The latest flurry of UFO sightings has occurred in China, but in recent years some Omahans, too, think they have seen something. One couple, prominent members of the business community, got in their car to leave home for dinner. They say they saw a saucer hovering 100 feet above their house for three or four minutes, and then it flew away. Another man and woman drove at night on "a remote area of the Interstate" in Omaha when, they say, a flying saucer hovered over the four lanes of highway. The couple looked up in awe, and then it was gone. They continued driving, looked at their watches - and were shocked to see that it was an hour and a half later. They had lost 90 minutes. Under hypnotism in the office of John C. "Jack" Kasher, the woman described being taken into the saucer and seeing people four feet tall with large heads, wraparound eyes and four fingers on each hand. She recounted in a hypnotic state that they told her telepathically: "You will not remember this."
Kasher teaches physics at the University of Nebraska at Omaha, which has honored him as a distinguished professor and with an "excellence in teaching" award. He gave the above examples, and says about 60 people in the Omaha area who believe they have been abducted by aliens hold support-group meetings.
Kasher knows that many people dismiss UFO sightings. No matter. "The question is not whether they're out there," he said last week at the Omaha Press Club. "The question is have they gotten here yet." Kasher, who believes they have, spoke to about 40 people at a luncheon. He showed photographic slides taken in various countries depicting saucerlike objects in the sky.
Among UFOlogists, he said, the sightings in China are a big deal. Just before the year 2000 began, numerous sightings were reported. On Dec. 2 in Shanghai, people spotted a shining cylinder with a flaming orange tail. Other reports that month came from 12 other cities. Some sightings since have been identified as cargo planes or surveillance balloons. But the normally conservative official news media in China have lavished attention on UFO news.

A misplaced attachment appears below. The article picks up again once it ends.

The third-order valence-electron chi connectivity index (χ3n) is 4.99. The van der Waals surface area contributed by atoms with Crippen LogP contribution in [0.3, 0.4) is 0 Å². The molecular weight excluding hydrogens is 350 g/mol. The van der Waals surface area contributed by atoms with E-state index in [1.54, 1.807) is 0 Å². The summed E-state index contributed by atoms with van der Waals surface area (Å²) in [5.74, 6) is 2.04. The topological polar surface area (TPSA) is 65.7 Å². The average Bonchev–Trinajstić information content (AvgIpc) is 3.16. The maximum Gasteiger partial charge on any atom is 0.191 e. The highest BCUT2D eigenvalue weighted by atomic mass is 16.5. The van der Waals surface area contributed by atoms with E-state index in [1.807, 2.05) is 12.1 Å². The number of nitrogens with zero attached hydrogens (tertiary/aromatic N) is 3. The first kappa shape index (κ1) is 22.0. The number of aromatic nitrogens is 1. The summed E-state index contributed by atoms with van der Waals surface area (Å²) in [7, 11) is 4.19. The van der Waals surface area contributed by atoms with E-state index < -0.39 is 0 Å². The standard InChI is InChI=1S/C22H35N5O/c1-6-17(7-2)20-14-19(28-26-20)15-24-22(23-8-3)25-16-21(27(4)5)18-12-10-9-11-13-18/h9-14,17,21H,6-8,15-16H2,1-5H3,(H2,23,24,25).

Sun Shili, a retired Foreign Ministry official who heads the Beijing UFO Research Society, told the New York Times: "In the U.S., scholars investigating this are under pressure and have been derided. But in China, the academic discussion is quite free, so in this area American academics are quite jealous of us."
Sun says he has a gut feeling that "aliens are living among us disguised as humans."
Hmmm. Look around. Count colleagues' fingers, and see if anyone comes up short. Really, haven't you always suspected the little guy in the supply room, or the woman in your information-technology office? Kasher, who speaks frequently on UFOs, brings a scientists' skepticism to his research. But the universe is so incredibly immense, he said, that it's unlikely our planet is the only one on which intelligent life has evolved. Russian military officials, he said, have reported that planes chased UFOs and even tried to shoot them down, but never could catch them. In America, Kasher said, the government maintains secret files. A court case involving requests for files, he said, resulted in judges at two levels ruling that releasing the information would be detrimental to the national security.
"There is a cover-up," Kasher said, "believe me." The subject is good "X Files" material, and Kasher always gives an interesting lecture. (His talk at the Press Club was recorded and will be broadcast Monday at noon on KIOS, 91.5 FM, in Omaha.) UFOs often are reported to show startling maneuverability unknown to earth-based aircraft. Kasher explains that by saying their science is simply far ahead of ours.
If they're that good, and if they're really "out there," are we in danger of attack? On that point, Kasher said he's an optimist. "If they wanted to take over the Earth," he said, "they would have done it by this time."
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